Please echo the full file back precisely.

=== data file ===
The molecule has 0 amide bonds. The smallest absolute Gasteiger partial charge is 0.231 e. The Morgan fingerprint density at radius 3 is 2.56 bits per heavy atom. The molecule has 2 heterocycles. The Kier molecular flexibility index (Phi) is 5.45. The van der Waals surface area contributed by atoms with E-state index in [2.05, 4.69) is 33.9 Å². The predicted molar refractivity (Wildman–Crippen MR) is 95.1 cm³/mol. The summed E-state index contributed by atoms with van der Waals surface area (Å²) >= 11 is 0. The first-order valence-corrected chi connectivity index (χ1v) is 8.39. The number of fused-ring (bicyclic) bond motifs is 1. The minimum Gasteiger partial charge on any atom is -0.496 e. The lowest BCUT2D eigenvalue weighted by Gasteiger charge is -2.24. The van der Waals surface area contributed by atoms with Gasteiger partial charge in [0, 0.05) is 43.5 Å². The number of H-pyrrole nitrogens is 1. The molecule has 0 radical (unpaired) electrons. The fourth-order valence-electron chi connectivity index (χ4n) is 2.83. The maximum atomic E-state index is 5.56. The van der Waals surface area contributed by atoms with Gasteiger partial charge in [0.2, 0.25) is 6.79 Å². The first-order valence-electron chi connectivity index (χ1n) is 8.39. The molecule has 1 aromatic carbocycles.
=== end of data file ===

The molecule has 0 amide bonds. The smallest absolute Gasteiger partial charge is 0.231 e. The Morgan fingerprint density at radius 3 is 2.56 bits per heavy atom. The molecule has 2 heterocycles. The Kier molecular flexibility index (Phi) is 5.45. The van der Waals surface area contributed by atoms with E-state index in [2.05, 4.69) is 33.9 Å². The predicted molar refractivity (Wildman–Crippen MR) is 95.1 cm³/mol. The summed E-state index contributed by atoms with van der Waals surface area (Å²) >= 11 is 0. The first-order valence-corrected chi connectivity index (χ1v) is 8.39. The number of fused-ring (bicyclic) bond motifs is 1. The minimum Gasteiger partial charge on any atom is -0.496 e. The lowest BCUT2D eigenvalue weighted by Gasteiger charge is -2.24. The van der Waals surface area contributed by atoms with Gasteiger partial charge in [0, 0.05) is 43.5 Å². The number of H-pyrrole nitrogens is 1. The molecule has 0 radical (unpaired) electrons. The fourth-order valence-electron chi connectivity index (χ4n) is 2.83. The maximum atomic E-state index is 5.56. The van der Waals surface area contributed by atoms with Gasteiger partial charge in [0.2, 0.25) is 6.79 Å². The first-order valence-electron chi connectivity index (χ1n) is 8.39. The molecule has 1 aromatic carbocycles.